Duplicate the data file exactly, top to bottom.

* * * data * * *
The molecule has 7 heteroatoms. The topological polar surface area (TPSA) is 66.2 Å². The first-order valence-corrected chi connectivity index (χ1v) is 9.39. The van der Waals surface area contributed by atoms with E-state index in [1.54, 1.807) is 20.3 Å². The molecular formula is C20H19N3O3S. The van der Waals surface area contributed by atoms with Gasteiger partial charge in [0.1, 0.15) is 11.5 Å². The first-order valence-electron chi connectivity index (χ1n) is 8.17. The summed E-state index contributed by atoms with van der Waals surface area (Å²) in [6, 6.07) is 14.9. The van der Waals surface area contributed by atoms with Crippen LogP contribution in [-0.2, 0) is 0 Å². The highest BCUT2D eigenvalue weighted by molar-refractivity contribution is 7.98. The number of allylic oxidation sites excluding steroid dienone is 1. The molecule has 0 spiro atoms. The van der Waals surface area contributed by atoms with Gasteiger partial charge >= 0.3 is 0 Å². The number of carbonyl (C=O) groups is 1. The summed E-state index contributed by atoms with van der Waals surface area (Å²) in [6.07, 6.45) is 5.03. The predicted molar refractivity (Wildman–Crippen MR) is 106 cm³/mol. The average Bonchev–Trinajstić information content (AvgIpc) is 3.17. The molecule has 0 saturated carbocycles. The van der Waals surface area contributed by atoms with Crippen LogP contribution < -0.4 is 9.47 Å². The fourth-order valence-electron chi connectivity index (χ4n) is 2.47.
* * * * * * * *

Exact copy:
The molecule has 7 heteroatoms. The topological polar surface area (TPSA) is 66.2 Å². The first-order valence-corrected chi connectivity index (χ1v) is 9.39. The van der Waals surface area contributed by atoms with E-state index in [1.54, 1.807) is 20.3 Å². The molecular formula is C20H19N3O3S. The van der Waals surface area contributed by atoms with Gasteiger partial charge in [0.1, 0.15) is 11.5 Å². The first-order valence-electron chi connectivity index (χ1n) is 8.17. The summed E-state index contributed by atoms with van der Waals surface area (Å²) in [6, 6.07) is 14.9. The van der Waals surface area contributed by atoms with Crippen LogP contribution in [-0.2, 0) is 0 Å². The highest BCUT2D eigenvalue weighted by molar-refractivity contribution is 7.98. The number of allylic oxidation sites excluding steroid dienone is 1. The molecule has 0 spiro atoms. The van der Waals surface area contributed by atoms with Gasteiger partial charge >= 0.3 is 0 Å². The number of carbonyl (C=O) groups is 1. The summed E-state index contributed by atoms with van der Waals surface area (Å²) in [6.07, 6.45) is 5.03. The predicted molar refractivity (Wildman–Crippen MR) is 106 cm³/mol. The average Bonchev–Trinajstić information content (AvgIpc) is 3.17. The molecule has 0 saturated carbocycles. The van der Waals surface area contributed by atoms with Crippen LogP contribution < -0.4 is 9.47 Å². The fourth-order valence-electron chi connectivity index (χ4n) is 2.47.